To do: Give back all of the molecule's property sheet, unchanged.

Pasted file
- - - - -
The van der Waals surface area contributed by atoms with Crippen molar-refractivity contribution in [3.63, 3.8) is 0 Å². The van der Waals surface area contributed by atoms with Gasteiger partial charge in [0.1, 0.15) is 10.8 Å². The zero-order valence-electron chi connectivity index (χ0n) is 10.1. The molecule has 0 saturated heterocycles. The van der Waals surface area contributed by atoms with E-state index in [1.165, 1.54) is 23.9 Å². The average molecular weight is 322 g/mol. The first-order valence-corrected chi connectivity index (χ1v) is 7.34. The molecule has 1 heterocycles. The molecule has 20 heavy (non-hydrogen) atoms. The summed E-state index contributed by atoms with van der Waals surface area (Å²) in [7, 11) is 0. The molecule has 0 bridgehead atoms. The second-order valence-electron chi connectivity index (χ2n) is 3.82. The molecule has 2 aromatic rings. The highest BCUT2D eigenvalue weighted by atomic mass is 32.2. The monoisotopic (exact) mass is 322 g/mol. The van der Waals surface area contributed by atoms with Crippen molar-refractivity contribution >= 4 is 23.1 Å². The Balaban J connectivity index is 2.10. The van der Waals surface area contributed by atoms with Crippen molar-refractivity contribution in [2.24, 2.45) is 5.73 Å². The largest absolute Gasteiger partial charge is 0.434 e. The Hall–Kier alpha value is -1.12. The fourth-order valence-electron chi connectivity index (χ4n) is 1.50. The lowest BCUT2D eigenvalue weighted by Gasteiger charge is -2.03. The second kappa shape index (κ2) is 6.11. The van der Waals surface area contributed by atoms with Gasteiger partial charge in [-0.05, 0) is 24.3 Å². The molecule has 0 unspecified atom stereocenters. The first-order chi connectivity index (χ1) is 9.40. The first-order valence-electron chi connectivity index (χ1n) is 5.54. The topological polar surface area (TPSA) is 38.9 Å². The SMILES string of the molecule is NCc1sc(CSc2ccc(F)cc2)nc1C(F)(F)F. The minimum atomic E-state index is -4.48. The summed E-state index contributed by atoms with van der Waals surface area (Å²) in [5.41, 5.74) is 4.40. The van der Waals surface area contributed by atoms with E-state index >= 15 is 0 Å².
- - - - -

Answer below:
The van der Waals surface area contributed by atoms with Crippen molar-refractivity contribution in [3.63, 3.8) is 0 Å². The van der Waals surface area contributed by atoms with Gasteiger partial charge in [0.1, 0.15) is 10.8 Å². The zero-order valence-electron chi connectivity index (χ0n) is 10.1. The molecule has 0 saturated heterocycles. The van der Waals surface area contributed by atoms with E-state index in [1.165, 1.54) is 23.9 Å². The average molecular weight is 322 g/mol. The first-order valence-corrected chi connectivity index (χ1v) is 7.34. The molecule has 1 heterocycles. The molecule has 20 heavy (non-hydrogen) atoms. The summed E-state index contributed by atoms with van der Waals surface area (Å²) in [7, 11) is 0. The molecule has 0 bridgehead atoms. The second-order valence-electron chi connectivity index (χ2n) is 3.82. The molecule has 2 aromatic rings. The highest BCUT2D eigenvalue weighted by atomic mass is 32.2. The monoisotopic (exact) mass is 322 g/mol. The van der Waals surface area contributed by atoms with Crippen molar-refractivity contribution >= 4 is 23.1 Å². The Balaban J connectivity index is 2.10. The van der Waals surface area contributed by atoms with Crippen molar-refractivity contribution in [2.24, 2.45) is 5.73 Å². The largest absolute Gasteiger partial charge is 0.434 e. The Hall–Kier alpha value is -1.12. The fourth-order valence-electron chi connectivity index (χ4n) is 1.50. The lowest BCUT2D eigenvalue weighted by Gasteiger charge is -2.03. The second kappa shape index (κ2) is 6.11. The van der Waals surface area contributed by atoms with Gasteiger partial charge in [-0.05, 0) is 24.3 Å². The molecule has 0 unspecified atom stereocenters. The first-order chi connectivity index (χ1) is 9.40. The first-order valence-electron chi connectivity index (χ1n) is 5.54. The topological polar surface area (TPSA) is 38.9 Å². The SMILES string of the molecule is NCc1sc(CSc2ccc(F)cc2)nc1C(F)(F)F. The minimum atomic E-state index is -4.48. The summed E-state index contributed by atoms with van der Waals surface area (Å²) in [5.41, 5.74) is 4.40. The van der Waals surface area contributed by atoms with E-state index >= 15 is 0 Å².